LA CROSSE, Wis. - Wednesday began day two in the search for an unidentified man last seen Tuesday afternoon submerged in the Mississippi River near Houska Park in La Crosse.
Several agencies, including the La Crosse Fire Department and Police Department, dive rescue, two sheriff’s departments, private personnel and the military are all joining together in this recovery mission which started back up again Wednesday morning.
The La Crosse Fire Department says this kind of collaboration with outside agencies is a huge help, especially with a search in a river as big as the Mississippi.
"You can see how large the river is,” Captain Todd Adams with the La Crosse Fire Department said.
And it takes a large effort to recover a body in the Mississippi River.
"Between all the different agencies, from police, fire, sheriffs, private industries to military helping out, I would say we'll have at least 10 to 12 different agencies helping out by the time we're done,” Adams said.
At a temporary command post set up on the river, search boats report back to get their assignments.
"We have grids broken off right now,” Adams said. “They'll put multiple boats with their sonar in those grid sections, and they will run a pattern to know they covered the whole area."
Those searching said the river is moving very quickly, which can move the body, and make it more difficult for boats to maneuver.
Searchers said so far, the weather has cooperated, but any storm with lightning or strong winds could shut down search operations.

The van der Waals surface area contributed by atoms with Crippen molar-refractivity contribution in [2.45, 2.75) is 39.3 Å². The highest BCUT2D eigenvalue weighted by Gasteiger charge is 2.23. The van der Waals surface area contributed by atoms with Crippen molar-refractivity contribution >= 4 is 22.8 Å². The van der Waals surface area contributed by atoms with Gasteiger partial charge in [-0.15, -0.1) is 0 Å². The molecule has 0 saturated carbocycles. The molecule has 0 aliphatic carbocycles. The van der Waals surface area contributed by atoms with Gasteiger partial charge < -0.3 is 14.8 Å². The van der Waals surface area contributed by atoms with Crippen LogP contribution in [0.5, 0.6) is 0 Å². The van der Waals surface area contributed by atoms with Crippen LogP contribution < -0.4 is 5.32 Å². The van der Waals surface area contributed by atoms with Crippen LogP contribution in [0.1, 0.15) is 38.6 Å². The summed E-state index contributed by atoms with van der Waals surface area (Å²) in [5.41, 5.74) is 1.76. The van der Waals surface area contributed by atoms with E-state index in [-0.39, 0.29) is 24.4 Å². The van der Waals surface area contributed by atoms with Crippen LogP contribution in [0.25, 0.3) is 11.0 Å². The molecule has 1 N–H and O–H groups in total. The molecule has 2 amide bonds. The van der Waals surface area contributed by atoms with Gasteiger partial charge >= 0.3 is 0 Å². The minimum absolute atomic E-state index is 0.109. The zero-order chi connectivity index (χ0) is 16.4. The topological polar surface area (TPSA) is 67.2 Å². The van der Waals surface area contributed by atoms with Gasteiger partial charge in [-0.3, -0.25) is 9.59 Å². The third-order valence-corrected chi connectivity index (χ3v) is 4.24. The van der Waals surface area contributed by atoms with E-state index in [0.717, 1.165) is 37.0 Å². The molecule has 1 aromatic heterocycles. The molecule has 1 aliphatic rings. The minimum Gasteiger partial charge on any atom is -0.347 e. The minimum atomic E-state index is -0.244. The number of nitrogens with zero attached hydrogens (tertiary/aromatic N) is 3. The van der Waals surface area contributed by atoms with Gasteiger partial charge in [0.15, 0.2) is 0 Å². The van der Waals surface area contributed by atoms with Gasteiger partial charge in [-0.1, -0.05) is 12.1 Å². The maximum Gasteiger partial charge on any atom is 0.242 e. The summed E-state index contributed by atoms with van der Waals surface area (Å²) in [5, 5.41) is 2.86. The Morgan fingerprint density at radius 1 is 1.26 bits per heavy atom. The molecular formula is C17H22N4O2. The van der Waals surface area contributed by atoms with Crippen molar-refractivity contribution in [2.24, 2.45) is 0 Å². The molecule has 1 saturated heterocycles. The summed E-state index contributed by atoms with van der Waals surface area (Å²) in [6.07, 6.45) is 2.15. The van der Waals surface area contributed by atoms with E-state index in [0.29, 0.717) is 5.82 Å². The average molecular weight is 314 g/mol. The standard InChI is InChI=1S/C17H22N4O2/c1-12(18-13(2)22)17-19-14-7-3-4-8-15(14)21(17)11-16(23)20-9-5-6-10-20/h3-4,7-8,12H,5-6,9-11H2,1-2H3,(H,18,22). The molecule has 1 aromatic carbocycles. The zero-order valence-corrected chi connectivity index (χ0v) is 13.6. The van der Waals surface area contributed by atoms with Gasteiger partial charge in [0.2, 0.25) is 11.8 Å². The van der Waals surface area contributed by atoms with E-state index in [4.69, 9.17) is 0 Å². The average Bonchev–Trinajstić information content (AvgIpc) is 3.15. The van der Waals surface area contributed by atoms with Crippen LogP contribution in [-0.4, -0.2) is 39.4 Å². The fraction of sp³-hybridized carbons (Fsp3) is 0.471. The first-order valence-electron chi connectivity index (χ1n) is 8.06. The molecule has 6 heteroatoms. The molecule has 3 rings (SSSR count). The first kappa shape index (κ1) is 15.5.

Adams said by working together agencies can provide enough expensive sonar equipment for the search.
"One group themselves cannot have enough to cover the whole river,” he said.
One of the boats assisting, Bruce's Legacy, provides a $45,000 sonar system to scan the bottom of the river for the body.
"We're getting really good images,” founder of Bruce’s Legacy, Keith Cormican, said.
Based in Black River Falls, Bruce's Legacy is a nonprofit group formed four years ago in memory of Cormican's brother, a firefighter who died in a recovery mission.
"We've located 15 drowning victims all over North America,” Cormican said. “By far, the Mississippi River is one of the most difficult bodies to search in, because the current does move individuals along the bottom."
Cormican and Adams say although the work is tedious, it's worth it to find closure.
"That's the goal, to find him so everything can move on from there,” Adams said.
"It's very gratifying, you know for us to be able to help families get that closure. It really is,” Cormican said.
The fire department said the search will continue until sundown Wednesday, weather permitting.
The agencies will meet early Thursday morning to make plans and continue the search.
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